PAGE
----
Though the Indian biotech industry welcomed the government's direction on 'Guidelines on Similar Biologics' announced at BIO Boston, USA in June, it raised concerns over the regulatory framework
The Indian biotechnology industry, which has witnessed high growth in biosimilars in the last few years, welcomed the government's announcement of “Guidelines on Similar Biologics: Regulatory Requirements for Marketing Authorization in India,” but felt that more has to be done to streamline the existing regulatory framework for biologics and vaccines.
Currently, there are 20 recombinant therapeutics approved for marketing in India by the Genetic Engineering Approval Committee (GEAC), the apex body constituted under the Ministry of Environment and Forests. Since 2005, the Review Committee on Genetic Manipulation (RCGM) under GEAC has approved 91 clinical trials to be conducted in India related to recombinant pharmaceutical and therapeutic products recommended by the Drug Controller General of India (DCGI). There are several biopharmaceutical companies actively involved in research and development, manufacturing and marketing of biologics in India.
India witnessed a sharp rise in the number of branded biosimilars available in the country within a span of six years. Around 14 therapeutic drugs having 50 brands were available in 2005. This number has increased to 20 therapeutic drugs having 250 brands by 2011. There are 10 companies offering around 40 brands of insulin range of products. The other leading therapeutic products having a good number of brands include Erthropoietin with 55 brands, Chorionic Gonadotropin - 48 brands, Streptokinase - 33 brands, while Interferon and heparins have 10 brands each.
The growing biosimilars market offers huge potential for companies involved in research and development and manufacturing. Along with the opportunities, this market also has challenges such as high cost to develop a simple biomolecule and time duration.
To support the industry, the Department of Biotechnology (DBT), Ministry of Science and Technology in association with Central Drugs Standard Control Organization (CDSCO), Ministry of Health and Family Welfare, government of India set up a 20 member committee comprising of industry experts, scientists and government officials to draft a guideline on biosimilars. The committee headed by Dr G N Singh, drugs controller general (lndia) and Dr V P Kamboj, chairman, RCGM and ex-director, Central Drug Research of Institute as chairpersons submitted the draft guideline to the government in March for final consultations. The revised guidelines were announced in June by Dr M K Bhan, secretary, DBT at BIO, USA.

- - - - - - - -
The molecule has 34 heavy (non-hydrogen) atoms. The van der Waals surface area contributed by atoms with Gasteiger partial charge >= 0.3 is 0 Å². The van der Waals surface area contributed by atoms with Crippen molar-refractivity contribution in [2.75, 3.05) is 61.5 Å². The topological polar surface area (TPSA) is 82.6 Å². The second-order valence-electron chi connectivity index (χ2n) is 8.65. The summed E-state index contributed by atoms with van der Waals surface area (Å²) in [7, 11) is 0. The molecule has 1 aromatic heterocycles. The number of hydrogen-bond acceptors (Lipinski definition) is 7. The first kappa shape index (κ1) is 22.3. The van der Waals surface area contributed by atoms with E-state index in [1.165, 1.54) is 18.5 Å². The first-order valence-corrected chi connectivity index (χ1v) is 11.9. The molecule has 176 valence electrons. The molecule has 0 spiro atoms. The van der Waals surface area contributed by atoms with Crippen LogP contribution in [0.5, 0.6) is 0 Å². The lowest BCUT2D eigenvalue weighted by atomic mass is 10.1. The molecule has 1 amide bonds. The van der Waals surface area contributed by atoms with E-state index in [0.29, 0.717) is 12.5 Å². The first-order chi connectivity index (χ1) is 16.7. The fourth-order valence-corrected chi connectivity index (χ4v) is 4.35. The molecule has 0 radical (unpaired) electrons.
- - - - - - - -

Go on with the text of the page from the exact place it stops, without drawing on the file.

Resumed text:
“The Guidelines on Similar Biologics released by the Government of India will provide a tremendous boost to Indian biopharmaceutical players. With a potentially huge domestic market and the growing global opportunity, India is poised to become a major player in biosimilars,” said William Lee, head of regulatory strategy, Quintiles Asia.
The nebulous part: These guidelines still seem to have left some questions unanswered
||Specifications as per guidelines
||Section 6.3.1: “Extensive State of the art analytical methods should be applied so as to detect even slight differences in all relevant quality attributes.”
||Difficult to execute unless the scope of the term “slight differences” is defined.
||Section 6.3.2: “In case where post-translational modifications are taking place, these modifications need to be identified and quantified.”
||Exact nature of post-translational modifications not defined. Absolute quantification of these modifications is not a practically viable approach.
|Confirmatory clinical studies
||Section 8.3: “...the confirmatory clinical studies can be waived off if, structural and functional comparability of similar biologic and reference biologic can be characterized to a high degree of confidence by physicochemical and invitro techniques, among other pre-requisites.”
||Difficult to execute unless the scope of the term “high degree of confidence” is defined.
The brighter side: These guidelines have been able to dispel the ambiguity as seen in the draft guidelines over a range of issues
||Present scenario as per guidelines
||No clear ground rules for establishment of cell banking, establishment and characterization
||Section 6.3: Direct reference to the ICH guidelines having clear specifications for this aspect.
|Fermentation process development
||As per Form C3, five batches of reproducible fermentation data is required for seeking pre-clinical approval from RCGM
||Section 6.2.2 reduces the requirement to “at least three batches of reproducible fermentation data.”
||Lack of clarity on whether the drug substance, the drug product, or both of need to be tested pre-clinically.
||Guideline clearly recommends that the preclinical studies should be conducted with the final formulation of the similar biologic.
||Schedule Y did not have any clear specifications for the pre-clinical studies of biosimilars
||Section 7.2.2 gives an explicit blueprint for design of toxicological studies in case of biosimilars.
Welcoming the government's initiative, KV Subramaniam, president and CEO, Reliance Life Sciences, who was a member of the drafting committee said, “The Indian biosimilars guidelines are comprehensive in nature and address the pre-market and post-market regulatory requirements for biosimilars. The document clearly delineates the roles and responsibilities of authorities like DBT (RCGM) and DCGI in the approval process of a biosimilar. Accordingly, the RCGM oversees product quality, characterization, approval of protocols and review of preclinical toxicology studies while DCGI focuses on the approval and review of clinical trials and marketing authorization.”